Franciscan places emphasis on its seven charisms


Since Feb. 24, posters have begun to appear in classroom around campus with captured pictures and descriptive phrases that uncannily seem to represent Franciscan University. The question on many students’ minds is what are these, and where did they come from?

These posters each contain one of Franciscan’s seven charisms: ongoing conversion, human dignity, family, dynamic orthodoxy, evangelization, hospitality, and joy.

Photo by Hannah Crites

“We all have different roles at the university. It’s important that something unites us, and that something can be manifested in those charisms,” said James Mello, who holds a doctorate in educational leadership.

According to Mello, who helped facilitate the strategic planning process for their creation, the charisms are a way of putting a name on concepts already embodied by the university. “We’re trying to be more intentional and to call our aspirations, our hopes, by name,” said Mello.

The process of creating these charisms dates back to soon after the inauguration of the Rev. Sean Sheridan, TOR, as university president. According to Mello, the strategic planning process led to many surveys of students, faculty, staff, parents, and alumni, and the committee for the creation of the charisms “started to see some common threads in terms of what people were saying about the university and their aspirations for the university.”

Photo by Hannah Crites

He and others began looking at what other institutions were doing and found that many other places had institutional values. “There’s a flatness in that word (values),” said Mello. “For us, we wanted something that captured that spirit of energy and action meshed with this deeply held belief, and the word that we kept coming back to was charisms … that added spirit, that combination of both the rational but also the fervency of faith.”

Thus the process began. The committee listened to what people had to say about the university and started to narrow that down to a compact list. “If they say that about us, let’s really call these what they are, then use them as our motivation, our guide,” said Mello, “not because we’re trying to live up to someone else’s expectation but because we’re motivated very internally from our institutional mission and vision to be that which we are called to be. These are ways to give that a name.”

Ultimately, the committee boiled down all the feedback to a list of seven characteristics. “You look at those seven and think ‘that’s about right.’ We didn’t start off saying we’ve got to have seven, let’s work to seven. It really had a natural process,” said Mello. “I think the number and everything, it reflects that openness without some preconceived idea …. We knew we wanted to get there, we just didn’t know what it was going to end up like …. We’re just instruments.”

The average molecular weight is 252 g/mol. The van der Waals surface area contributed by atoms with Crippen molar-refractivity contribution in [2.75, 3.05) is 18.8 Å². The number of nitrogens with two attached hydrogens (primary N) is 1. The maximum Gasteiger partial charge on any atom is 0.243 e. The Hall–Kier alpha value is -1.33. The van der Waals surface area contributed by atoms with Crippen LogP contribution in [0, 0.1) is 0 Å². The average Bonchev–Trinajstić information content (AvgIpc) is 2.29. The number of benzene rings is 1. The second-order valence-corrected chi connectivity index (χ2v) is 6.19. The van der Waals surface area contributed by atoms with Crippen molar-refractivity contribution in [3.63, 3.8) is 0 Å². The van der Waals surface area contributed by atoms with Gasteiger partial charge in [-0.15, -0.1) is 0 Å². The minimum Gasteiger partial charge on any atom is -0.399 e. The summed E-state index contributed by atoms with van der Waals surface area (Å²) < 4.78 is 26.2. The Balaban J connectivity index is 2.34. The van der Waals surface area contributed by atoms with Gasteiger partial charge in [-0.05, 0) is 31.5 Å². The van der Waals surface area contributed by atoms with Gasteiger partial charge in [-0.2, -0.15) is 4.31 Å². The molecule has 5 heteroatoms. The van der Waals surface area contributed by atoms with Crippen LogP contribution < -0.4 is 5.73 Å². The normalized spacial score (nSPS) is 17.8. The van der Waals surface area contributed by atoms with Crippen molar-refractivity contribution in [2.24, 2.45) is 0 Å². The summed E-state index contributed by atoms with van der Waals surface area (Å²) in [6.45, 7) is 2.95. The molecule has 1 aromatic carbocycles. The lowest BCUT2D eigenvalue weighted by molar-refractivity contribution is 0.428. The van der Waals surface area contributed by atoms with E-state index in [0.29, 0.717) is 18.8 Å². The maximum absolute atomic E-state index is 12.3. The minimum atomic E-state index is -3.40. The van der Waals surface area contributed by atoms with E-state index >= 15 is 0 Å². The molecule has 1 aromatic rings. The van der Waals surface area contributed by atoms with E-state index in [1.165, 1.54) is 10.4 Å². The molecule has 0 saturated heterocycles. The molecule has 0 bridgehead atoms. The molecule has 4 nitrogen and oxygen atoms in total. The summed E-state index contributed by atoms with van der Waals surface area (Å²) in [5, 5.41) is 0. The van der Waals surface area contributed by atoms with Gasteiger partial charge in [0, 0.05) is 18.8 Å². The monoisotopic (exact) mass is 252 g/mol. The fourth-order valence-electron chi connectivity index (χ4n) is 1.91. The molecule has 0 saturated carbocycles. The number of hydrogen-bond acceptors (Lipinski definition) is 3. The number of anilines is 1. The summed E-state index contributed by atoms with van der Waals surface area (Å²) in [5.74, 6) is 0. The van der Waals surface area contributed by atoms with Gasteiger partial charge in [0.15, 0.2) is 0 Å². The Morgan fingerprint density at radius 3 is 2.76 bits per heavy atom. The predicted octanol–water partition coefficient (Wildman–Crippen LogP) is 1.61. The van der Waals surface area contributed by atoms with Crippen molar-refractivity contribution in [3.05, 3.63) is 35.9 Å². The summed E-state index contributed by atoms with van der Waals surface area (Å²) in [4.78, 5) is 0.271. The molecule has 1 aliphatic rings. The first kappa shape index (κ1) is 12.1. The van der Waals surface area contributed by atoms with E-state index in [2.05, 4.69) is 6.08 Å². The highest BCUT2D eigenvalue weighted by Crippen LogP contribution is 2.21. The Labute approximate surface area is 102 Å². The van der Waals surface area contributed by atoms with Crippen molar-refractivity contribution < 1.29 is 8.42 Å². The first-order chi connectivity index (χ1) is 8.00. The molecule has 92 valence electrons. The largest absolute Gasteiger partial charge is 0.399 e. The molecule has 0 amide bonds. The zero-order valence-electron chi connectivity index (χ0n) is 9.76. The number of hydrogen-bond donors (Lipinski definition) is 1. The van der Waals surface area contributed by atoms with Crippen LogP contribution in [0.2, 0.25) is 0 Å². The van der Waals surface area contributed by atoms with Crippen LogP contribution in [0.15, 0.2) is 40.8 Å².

In October of 2016, the committee presented their list of charisms to the Board of Trustees on a bookmark. “It’s a little wider than the average bookmark,” said Mello. “It’s a little indication that we’re trying to do more than just typical.”

After finalizing the details of the charisms list, the bookmarks grew to a campus-wide movement, including the posters in the classrooms and also a social media campaign to spread the word. There is a special emphasis on highlighting the friars’ presence on campus and the many locations where the university is present.

For example, the picture for family is the rugby team praying with their opponents and “extending that sense of family not just to those who call themselves Franciscan University but really reaching out and bringing others into the family even for the moment,” said Mello.

Franciscan’s charisms are things that can be lived out every day by anyone and used as a guide, expectation and measure for their efforts. “It’s important that we get that message out there,” said Mello. “It’s almost more important that we live it, and people experience that when they’re on campus, when they’re part of this family and then when they go forth off campus to the rest of their lives.”

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